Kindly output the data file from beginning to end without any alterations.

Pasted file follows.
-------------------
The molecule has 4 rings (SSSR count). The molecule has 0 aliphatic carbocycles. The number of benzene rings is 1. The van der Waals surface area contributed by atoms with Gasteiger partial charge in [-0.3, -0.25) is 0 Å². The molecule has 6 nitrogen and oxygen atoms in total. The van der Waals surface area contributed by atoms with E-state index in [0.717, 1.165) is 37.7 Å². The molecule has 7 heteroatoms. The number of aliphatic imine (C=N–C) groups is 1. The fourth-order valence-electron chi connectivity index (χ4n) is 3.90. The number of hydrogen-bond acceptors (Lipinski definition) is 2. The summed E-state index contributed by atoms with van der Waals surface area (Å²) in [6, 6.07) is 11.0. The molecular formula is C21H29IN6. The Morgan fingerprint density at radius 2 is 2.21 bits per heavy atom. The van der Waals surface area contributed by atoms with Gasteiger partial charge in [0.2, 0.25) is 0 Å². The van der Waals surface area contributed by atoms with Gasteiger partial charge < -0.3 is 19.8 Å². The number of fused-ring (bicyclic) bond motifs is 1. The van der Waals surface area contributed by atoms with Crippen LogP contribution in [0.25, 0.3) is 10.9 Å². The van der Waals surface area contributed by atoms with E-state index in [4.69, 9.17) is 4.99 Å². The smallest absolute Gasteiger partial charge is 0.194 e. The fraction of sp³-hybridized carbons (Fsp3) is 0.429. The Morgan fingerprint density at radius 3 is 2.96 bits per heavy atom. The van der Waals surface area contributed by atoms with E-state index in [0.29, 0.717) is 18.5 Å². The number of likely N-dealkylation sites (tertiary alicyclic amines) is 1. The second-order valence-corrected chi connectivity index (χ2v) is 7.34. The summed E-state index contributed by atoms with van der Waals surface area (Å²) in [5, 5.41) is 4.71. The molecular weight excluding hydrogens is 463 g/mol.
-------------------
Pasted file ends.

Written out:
The molecule has 4 rings (SSSR count). The molecule has 0 aliphatic carbocycles. The number of benzene rings is 1. The van der Waals surface area contributed by atoms with Gasteiger partial charge in [-0.3, -0.25) is 0 Å². The molecule has 6 nitrogen and oxygen atoms in total. The van der Waals surface area contributed by atoms with E-state index in [0.717, 1.165) is 37.7 Å². The molecule has 7 heteroatoms. The number of aliphatic imine (C=N–C) groups is 1. The fourth-order valence-electron chi connectivity index (χ4n) is 3.90. The number of hydrogen-bond acceptors (Lipinski definition) is 2. The summed E-state index contributed by atoms with van der Waals surface area (Å²) in [6, 6.07) is 11.0. The molecular formula is C21H29IN6. The Morgan fingerprint density at radius 2 is 2.21 bits per heavy atom. The van der Waals surface area contributed by atoms with Gasteiger partial charge in [0.2, 0.25) is 0 Å². The van der Waals surface area contributed by atoms with Gasteiger partial charge < -0.3 is 19.8 Å². The number of fused-ring (bicyclic) bond motifs is 1. The van der Waals surface area contributed by atoms with Crippen LogP contribution in [0.25, 0.3) is 10.9 Å². The van der Waals surface area contributed by atoms with E-state index in [4.69, 9.17) is 4.99 Å². The smallest absolute Gasteiger partial charge is 0.194 e. The fraction of sp³-hybridized carbons (Fsp3) is 0.429. The Morgan fingerprint density at radius 3 is 2.96 bits per heavy atom. The van der Waals surface area contributed by atoms with E-state index in [0.29, 0.717) is 18.5 Å². The number of likely N-dealkylation sites (tertiary alicyclic amines) is 1. The second-order valence-corrected chi connectivity index (χ2v) is 7.34. The summed E-state index contributed by atoms with van der Waals surface area (Å²) in [5, 5.41) is 4.71. The molecular weight excluding hydrogens is 463 g/mol.